Studies Confirm North Texas Fracking Is Protective of Public Health
Wednesday, March 02, 2016
Numerous studies have shown that natural gas development (including fracking) is protective of public health, contrary to what anti-fracking activists have claimed. But don’t just take our word for it. Here’s a list of scientific reports and peer-reviewed studies, authored by health experts who focused specifically on the Barnett Shale region in North Texas.
Texas Commission on Environmental Quality (Journal of Unconventional Oil and Gas Resources, 2015): Shale gas production in the Barnett has not resulted in harmful levels of air emissions.
- “Shale gas production activities have not resulted in community-wide exposures to…VOCs at levels that would post a health concern.”
- “Long-term VOC levels were all below their health-based comparison levels.”
Modern Geosciences (2015): Air emissions from natural gas development are below levels considered harmful to public health.
- “Concentrations of benzene…toluene…and p-xylene were noted above the equipment detection limits. Other VOCs were identified and estimated as concentrations below the lowest calibration level. None of the observed VOCs were noted above the comparison criteria.” (p. 7)
- “Concentrations of various VOCs were noted above the equipment detection limits or identified at estimated concentrations below the lowest calibration level. None of the observed VOCs were noted above the regulatory comparison criteria.” (p. 8)
- “Detectable concentrations of methane (up to 1 ppmv) were noted during the monitoring events. The highest methane concentrations were noted downwind and crosswind of the padsite, as well as at the background point. The observed results did not exceed the respective screening goals.” (p. 8)
Desert Research Institute (Journal of the Air & Waste Management Association, 2014): Drilling sites in the Barnett Shale are “not likely” to impact regional air quality.
- “Overall, the study results indicate that air quality impacts due to individual gas wells and compressor stations are not likely to be discernible beyond a distance of approximately 100 m in the downwind direction.” (p. 1369)
- “The average concentrations of VOC species measured by passive samplers were low, generally below 1 ppb. These concentrations are comparable or slightly higher than those measured by TCEQ over the same time period with continuous autoGCs in Fort Worth and DISH, and much lower than those specified by the short- and long-term health-based Air Monitoring Comparison Values (e.g., 180 and 1.4 ppbv, respectively, for benzene).” (p. 1381)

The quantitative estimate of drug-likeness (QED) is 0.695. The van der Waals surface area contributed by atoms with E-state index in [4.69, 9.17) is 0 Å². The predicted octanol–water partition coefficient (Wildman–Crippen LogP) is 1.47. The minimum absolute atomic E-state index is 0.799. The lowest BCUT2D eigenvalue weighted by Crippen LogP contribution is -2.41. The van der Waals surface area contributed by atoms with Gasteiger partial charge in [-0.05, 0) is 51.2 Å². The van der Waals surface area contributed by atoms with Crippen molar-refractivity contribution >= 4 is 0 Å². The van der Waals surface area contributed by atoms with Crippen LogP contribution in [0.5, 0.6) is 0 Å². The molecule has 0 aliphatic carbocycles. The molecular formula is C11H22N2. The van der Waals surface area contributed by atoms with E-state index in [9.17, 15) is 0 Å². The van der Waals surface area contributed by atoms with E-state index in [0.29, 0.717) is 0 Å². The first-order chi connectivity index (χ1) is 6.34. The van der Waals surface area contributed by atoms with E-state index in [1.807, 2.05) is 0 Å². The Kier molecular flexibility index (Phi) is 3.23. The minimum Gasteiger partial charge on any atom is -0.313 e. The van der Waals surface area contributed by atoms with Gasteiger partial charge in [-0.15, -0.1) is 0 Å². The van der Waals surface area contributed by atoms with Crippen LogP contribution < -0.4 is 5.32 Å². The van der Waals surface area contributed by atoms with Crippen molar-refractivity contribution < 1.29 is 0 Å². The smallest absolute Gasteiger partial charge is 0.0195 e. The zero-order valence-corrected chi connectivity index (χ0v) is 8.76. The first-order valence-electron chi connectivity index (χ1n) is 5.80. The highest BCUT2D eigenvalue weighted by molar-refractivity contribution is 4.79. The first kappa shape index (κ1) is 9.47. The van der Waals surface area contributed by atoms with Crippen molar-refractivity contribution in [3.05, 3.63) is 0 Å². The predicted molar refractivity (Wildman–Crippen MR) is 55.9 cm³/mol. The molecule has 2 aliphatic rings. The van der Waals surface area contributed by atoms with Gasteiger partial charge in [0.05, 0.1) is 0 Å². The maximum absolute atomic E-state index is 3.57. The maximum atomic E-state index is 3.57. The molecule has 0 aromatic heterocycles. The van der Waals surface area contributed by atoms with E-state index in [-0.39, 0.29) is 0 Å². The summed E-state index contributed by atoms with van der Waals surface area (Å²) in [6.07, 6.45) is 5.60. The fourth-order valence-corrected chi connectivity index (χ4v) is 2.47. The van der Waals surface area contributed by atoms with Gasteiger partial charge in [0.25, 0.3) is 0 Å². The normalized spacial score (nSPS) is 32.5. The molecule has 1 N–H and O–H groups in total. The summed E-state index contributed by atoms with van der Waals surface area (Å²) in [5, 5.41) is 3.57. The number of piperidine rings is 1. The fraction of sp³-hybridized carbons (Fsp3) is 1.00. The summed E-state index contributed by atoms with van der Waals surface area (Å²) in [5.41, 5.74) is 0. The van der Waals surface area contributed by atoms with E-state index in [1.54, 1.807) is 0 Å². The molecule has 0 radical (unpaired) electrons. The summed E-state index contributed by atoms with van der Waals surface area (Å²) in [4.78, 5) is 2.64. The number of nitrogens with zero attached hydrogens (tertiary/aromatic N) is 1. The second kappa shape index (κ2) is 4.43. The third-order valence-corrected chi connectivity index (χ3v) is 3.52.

ToxStrategies (Science of The Total Environment, 2014): No health concerns associated with shale gas development in the Barnett Shale.
- “Shale gas production activities have not resulted in community-wide exposures to those VOCs at levels that would pose a health concern.” (p. 832)
- “As indicated in Fig. 2, the similarity in benzene air concentrations at both Fort Worth Northwest (an urban monitor in the Barnett Shale region) and the Dallas Hinton (an urban monitor outside of the Barnett Shale region) monitors suggests that the measured benzene is likely primarily due to sources other than shale gas operations.” (p. 841)
- “When the findings of the current study are considered along with the findings of other studies, including the comprehensive biomonitoring study conducted in the Barnett Shale region, the body of evidence demonstrates that shale gas production activities have not resulted in community-wide exposures to VOCs in air at levels that would pose a health concern, despite the dramatic increase in shale gas operations in the region over the last decade. (p. 841)
Texas Department of State Health Services (2014): No evidence of ‘cancer cluster’ in Flower Mound.
- “The observed number of childhood leukemias, childhood brain/CNS cancers, and childhood liver cancers was not higher than expected in both males and females in zip code 75022 (Table 4), zip code 75028 (Table 5), and both zip codes combined (Table 6).” (p. 5)
Eastern Research Group (2011): No significant health risks found from natural gas activities in the Barnett Shale.
- “A health-screening analysis of the measured and estimated air pollution levels identified three pollutants – acrolein, benzene, and formaldehyde – as the most important from a risk perspective. While Fort Worth residents are exposed to these and other pollutants released from natural gas sites, the measured and estimated air pollution levels did not reach levels that have been observed to cause adverse health effects. Further, the measured benzene and formaldehyde levels in Fort Worth were not unusually elevated when compared to levels measured by TCEQ elsewhere in Texas” (p. xiii)
Texas Department of State Health Services (2010): Nothing to indicate “higher risk” of cancer in areas with nearby drilling.
- “DSHS analyzed the occurrence of childhood and overall leukemia, non-Hodgkin’s lymphoma, childhood brain cancer and female breast cancer in the 75022 and 75028 ZIP codes… ‘The incidence of all but breast cancer was within a statically normal range in these two Flower Mound area,’ said Eric Miller, the DSHS epidemiologist who conducted the analysis. ‘We found nothing in the data to indicate the community is at higher risk for these types of cancers.’”
- “In ZIP code 75028 and both ZIP codes combined, the analysis did find a statistically higher than expected number of breast cancer cases, although there isn’t any established scientific link between breast cancer and benzene, the contaminant of chief concern to the Flower Mound community. The breast cancer result could be due to overall population increases in Flower Mound and the likelihood that women in this area are more frequently screened for breast cancer.”